We’ve also fully updated the PatBase Express System Report on Intellogist, so read about the newest updates on this easy-to-use version of the PatBase system! After the jump, check out the latest updates to both PatBase and PatBase Express for March 2012.

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Meet the new PatBase

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Update: This post has been edited to reflect that PatBase is jointly operated by Minesoft and RWS Group.

Not the same as the old PatBase, to reverse The Who lyric. Minesoft and RWS Group’s PatBase product has a new preview release that incorporates several new features such as a redesigned user interface, highlighting system, multi-window support and much more.

It’s always exciting to see new developments in products (or see new products, like CPA Global Discover) in the patent search field because it tells me that companies are listening to customers and striving to improve the tools that searchers use every day to make their livelihood. It also tells me that the industry is healthy and competitive, creating a rising tide that lifts all boats in this profession. Coverage continues to broaden and increase in depth across the board and PatBase is no exception. PatBase developers are continuing an ongoing process to include more non-latin full text data such as updating its Korean data to reach back to 2002. Non-latin search is now also possible for certain Thai documents.

The preview of the enhanced PatBase should be active for all users shortly at their preview web address. This is set to go final and live for all users by the end of the year. Read on for our impressions of a few more of the key features!

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PatBase Express USA and US focused patent search systems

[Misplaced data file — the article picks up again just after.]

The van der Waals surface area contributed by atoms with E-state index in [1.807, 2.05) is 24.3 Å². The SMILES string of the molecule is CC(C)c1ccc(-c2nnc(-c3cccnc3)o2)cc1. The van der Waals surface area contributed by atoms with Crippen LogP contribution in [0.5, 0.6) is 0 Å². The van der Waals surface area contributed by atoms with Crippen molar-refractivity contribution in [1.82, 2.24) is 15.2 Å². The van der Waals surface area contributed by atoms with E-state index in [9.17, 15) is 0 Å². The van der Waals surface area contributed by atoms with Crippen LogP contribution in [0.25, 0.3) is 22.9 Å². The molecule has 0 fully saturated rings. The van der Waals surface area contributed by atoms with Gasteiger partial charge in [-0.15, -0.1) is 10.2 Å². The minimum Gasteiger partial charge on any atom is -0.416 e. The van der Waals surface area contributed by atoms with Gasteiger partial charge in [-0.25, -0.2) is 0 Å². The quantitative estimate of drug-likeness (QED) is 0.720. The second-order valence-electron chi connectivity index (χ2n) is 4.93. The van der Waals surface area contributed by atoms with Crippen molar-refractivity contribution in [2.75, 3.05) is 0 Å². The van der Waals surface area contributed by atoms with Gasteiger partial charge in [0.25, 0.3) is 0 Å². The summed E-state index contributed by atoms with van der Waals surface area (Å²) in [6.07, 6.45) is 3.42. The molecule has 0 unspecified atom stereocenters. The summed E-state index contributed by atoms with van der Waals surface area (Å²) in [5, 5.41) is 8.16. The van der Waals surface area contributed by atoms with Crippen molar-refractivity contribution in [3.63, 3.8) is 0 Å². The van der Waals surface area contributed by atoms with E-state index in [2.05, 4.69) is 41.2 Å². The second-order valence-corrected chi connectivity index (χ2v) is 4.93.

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Sometimes less is more. At least that’s the theory behind PatBase Express USA (scroll to the middle of the page for more info). PatBase Express USA is a specific mask users can apply to the PatBase Express interface in order to restrict the patent data set to US patent documents only. Since PatBase Express is an interface mask for PatBase, it’s hard not to have flashbacks to last weekend when you watched Inception, but trust me, PatBase Express USA is not a dream within a dream.

Several other patent systems offer only US patent data (see: the USPTO website and Google Patents) while all others that contain US patent data allow users to restrict searching to exactly that data set via command language or interface selections. It makes sense that users only interested in US results can restrict the amount of data being searched in order to speed up the search and avoid wasting time looking through irrelevant results–to a point.

Depending on the family structure of the search system, it’s possible that limiting the system to US data only may cause non-US documents of interest to fall through the cracks during a patent search. Now, why would this matter if a client was only interested in US prior art? The non-US document of interest that may have been found using a more expansive data set could have identified an assignee, inventor, or even a related US patent document because of a unique combination of keywords not present in the available US patent document. In general, a more expansive search is always preferred, which in this case means casting a larger net over non-US documents even if the final selected prior art must be a US patent.